Nevertheless, Rinpoche expressed his own firm conviction in the capacities of younger generations to receive the teachings and practices of the Mahayana and Vajrayana.
“Western students are very smart,” he said. “One reason is because of their modern educational background. Their problem is science: the scientific mind can be good and bad. Because scientists, with their way of thinking . . . whatever doubts they may have, they like to ask questions and they want to get a logical answer!”
Rinpoche continued: “The majority of the world’s religions say there is a creator who created, while science says this is totally wrong: there’s no ‘creator’ . . . how do you know there’s a creator? Who created the creator?
“In this respect, the scientific mind is similar to the Tibetan Buddhist method of debate. Where Buddhism is more analytical in investigating the mind, science is more about investigating objects. So because of this shared perspective, science and Buddhism have become more and more friendly!” he exclaimed with laughter.
Rinpoche recalled the teaching he had given in Ka-Nying Shedrub Ling’s main temple earlier that same day, during which he had underscored the importance of combining study of the Dharma with Buddhist practice, observing that neither practice without study, nor study without practice can bring one to realize the Buddhadharma.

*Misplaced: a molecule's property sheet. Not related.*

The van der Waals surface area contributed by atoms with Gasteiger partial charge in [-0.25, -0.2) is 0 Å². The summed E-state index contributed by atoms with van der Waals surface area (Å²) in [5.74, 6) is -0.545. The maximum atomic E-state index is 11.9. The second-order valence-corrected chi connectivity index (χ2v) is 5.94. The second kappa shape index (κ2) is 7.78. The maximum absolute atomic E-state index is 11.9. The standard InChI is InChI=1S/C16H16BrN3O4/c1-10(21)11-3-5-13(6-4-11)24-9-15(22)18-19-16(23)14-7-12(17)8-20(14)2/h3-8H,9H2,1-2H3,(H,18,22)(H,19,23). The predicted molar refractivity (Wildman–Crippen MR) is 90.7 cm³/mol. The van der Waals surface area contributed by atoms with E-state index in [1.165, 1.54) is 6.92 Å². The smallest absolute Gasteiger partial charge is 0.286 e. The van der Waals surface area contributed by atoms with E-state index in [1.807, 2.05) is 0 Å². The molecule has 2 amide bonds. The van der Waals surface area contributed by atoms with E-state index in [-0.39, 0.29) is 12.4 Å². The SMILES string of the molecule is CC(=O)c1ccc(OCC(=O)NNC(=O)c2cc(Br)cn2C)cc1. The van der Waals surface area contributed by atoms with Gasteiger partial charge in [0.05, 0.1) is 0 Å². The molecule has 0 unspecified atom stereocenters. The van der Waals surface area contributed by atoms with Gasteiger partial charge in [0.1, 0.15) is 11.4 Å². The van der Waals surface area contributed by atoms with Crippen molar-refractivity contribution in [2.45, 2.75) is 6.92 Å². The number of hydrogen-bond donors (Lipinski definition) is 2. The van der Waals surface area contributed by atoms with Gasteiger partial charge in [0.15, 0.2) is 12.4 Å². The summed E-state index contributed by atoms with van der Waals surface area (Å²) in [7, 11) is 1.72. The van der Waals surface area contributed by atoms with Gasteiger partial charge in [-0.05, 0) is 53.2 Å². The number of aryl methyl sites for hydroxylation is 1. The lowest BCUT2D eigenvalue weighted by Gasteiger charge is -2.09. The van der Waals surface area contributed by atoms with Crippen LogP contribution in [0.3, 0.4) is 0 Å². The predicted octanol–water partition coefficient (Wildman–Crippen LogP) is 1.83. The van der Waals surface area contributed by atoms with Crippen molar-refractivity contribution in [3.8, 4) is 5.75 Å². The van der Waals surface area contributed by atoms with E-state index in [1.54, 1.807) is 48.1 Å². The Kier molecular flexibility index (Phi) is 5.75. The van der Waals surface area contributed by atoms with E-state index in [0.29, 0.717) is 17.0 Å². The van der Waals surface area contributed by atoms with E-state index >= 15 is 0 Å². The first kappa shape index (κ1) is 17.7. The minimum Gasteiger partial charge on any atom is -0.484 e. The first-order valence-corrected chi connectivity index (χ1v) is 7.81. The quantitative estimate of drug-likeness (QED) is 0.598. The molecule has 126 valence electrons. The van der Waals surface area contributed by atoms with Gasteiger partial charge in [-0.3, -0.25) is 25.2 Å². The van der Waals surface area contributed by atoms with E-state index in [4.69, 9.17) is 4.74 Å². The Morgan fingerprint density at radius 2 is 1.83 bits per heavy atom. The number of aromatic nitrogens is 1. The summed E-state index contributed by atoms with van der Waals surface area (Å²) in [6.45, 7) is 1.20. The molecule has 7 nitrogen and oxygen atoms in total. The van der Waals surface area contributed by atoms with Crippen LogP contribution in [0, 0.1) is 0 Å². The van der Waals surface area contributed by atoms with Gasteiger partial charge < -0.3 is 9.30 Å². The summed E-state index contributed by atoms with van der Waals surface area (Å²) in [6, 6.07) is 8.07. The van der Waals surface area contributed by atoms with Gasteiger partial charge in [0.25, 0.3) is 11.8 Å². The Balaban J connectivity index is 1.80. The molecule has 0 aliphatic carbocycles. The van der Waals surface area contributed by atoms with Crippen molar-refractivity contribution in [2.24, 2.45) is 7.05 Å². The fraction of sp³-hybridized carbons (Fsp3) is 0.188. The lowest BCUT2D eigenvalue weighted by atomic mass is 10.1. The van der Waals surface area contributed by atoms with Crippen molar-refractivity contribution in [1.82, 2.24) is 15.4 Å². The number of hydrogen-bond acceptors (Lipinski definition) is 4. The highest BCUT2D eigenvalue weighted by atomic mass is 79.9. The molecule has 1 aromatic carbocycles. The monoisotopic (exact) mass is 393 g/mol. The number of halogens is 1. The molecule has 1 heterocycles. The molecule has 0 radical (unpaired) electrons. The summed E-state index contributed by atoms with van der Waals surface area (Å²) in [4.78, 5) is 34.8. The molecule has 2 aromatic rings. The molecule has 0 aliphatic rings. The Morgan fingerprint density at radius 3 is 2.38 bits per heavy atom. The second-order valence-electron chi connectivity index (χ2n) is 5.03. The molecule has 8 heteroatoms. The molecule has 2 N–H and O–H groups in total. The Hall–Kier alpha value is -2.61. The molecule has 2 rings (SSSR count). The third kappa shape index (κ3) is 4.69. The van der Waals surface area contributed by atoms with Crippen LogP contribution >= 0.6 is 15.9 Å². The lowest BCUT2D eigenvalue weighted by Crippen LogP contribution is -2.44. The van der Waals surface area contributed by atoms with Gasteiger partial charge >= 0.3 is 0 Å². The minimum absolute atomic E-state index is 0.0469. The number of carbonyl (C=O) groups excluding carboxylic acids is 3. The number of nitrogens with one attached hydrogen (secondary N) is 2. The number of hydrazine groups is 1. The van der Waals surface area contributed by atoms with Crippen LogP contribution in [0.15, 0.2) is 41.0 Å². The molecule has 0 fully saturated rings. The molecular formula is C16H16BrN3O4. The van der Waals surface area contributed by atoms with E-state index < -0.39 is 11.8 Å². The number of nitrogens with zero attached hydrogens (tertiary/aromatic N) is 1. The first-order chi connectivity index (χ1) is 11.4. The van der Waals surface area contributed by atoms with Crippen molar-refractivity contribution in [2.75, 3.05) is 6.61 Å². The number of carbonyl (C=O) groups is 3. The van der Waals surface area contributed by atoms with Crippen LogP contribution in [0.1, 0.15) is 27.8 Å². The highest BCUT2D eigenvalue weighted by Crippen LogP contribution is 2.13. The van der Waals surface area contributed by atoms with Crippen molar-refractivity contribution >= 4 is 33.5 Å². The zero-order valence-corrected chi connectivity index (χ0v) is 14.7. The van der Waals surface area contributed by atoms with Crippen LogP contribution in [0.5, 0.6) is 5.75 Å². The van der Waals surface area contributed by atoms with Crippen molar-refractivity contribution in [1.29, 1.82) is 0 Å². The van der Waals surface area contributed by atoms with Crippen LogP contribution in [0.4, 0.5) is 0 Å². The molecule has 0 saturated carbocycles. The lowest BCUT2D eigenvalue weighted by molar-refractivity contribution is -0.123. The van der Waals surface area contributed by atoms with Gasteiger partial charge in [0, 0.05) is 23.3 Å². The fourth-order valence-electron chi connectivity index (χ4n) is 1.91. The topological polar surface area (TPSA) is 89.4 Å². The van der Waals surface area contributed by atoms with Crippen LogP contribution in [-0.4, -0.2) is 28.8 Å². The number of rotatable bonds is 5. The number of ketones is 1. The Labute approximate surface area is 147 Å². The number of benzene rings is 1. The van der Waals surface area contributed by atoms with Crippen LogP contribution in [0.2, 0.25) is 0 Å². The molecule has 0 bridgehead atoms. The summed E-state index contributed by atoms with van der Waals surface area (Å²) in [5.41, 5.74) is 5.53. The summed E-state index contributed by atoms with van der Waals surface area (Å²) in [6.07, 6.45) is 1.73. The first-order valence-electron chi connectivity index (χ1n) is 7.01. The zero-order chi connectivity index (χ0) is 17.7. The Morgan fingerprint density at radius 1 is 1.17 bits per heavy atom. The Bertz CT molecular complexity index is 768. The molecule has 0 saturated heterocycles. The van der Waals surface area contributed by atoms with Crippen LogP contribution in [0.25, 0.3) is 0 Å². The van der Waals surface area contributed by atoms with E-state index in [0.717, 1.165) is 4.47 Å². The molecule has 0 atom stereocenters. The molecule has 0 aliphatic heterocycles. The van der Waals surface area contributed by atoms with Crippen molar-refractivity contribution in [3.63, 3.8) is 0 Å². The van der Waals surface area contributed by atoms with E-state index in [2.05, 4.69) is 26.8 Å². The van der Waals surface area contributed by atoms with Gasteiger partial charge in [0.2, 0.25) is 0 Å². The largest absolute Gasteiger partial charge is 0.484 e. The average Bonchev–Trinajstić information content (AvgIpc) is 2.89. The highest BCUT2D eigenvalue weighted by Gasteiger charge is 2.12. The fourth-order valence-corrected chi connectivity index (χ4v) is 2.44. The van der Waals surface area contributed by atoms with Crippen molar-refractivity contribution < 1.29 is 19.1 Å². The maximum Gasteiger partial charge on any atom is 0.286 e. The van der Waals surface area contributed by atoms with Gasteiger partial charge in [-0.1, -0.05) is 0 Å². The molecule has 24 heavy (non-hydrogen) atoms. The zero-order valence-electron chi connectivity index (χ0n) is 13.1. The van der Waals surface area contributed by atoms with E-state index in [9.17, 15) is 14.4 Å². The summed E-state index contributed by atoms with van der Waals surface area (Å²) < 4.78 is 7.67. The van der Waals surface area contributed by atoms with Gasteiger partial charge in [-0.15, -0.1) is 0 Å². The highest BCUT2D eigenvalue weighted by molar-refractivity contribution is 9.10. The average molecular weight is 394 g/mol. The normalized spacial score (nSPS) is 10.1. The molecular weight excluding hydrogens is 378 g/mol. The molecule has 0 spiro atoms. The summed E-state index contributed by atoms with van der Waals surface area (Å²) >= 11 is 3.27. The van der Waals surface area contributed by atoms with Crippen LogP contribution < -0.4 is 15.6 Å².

“When many people look at Buddhism, what they see is doing pujas, performing rituals, and so on, and they think that this is Buddhism,” Rinpoche noted. “Yes, this is an aspect of Buddhism, but this is merely the method. We often think, ‘I want to go to practice somewhere’—maybe in a temple or on a mountain, but this body is our retreat house and the mind is the retreatant. Practice here.
“Your work can also be a form of practice in your daily life,” he told me.
“I think [that students today] really need to study the teachings well to make sure they have no doubts. In this way, if the road is clear, then it’s easy to walk. If the path is not clear, then there can be very big trouble. Studying makes sure that our path is clear and our practice then is to walk.”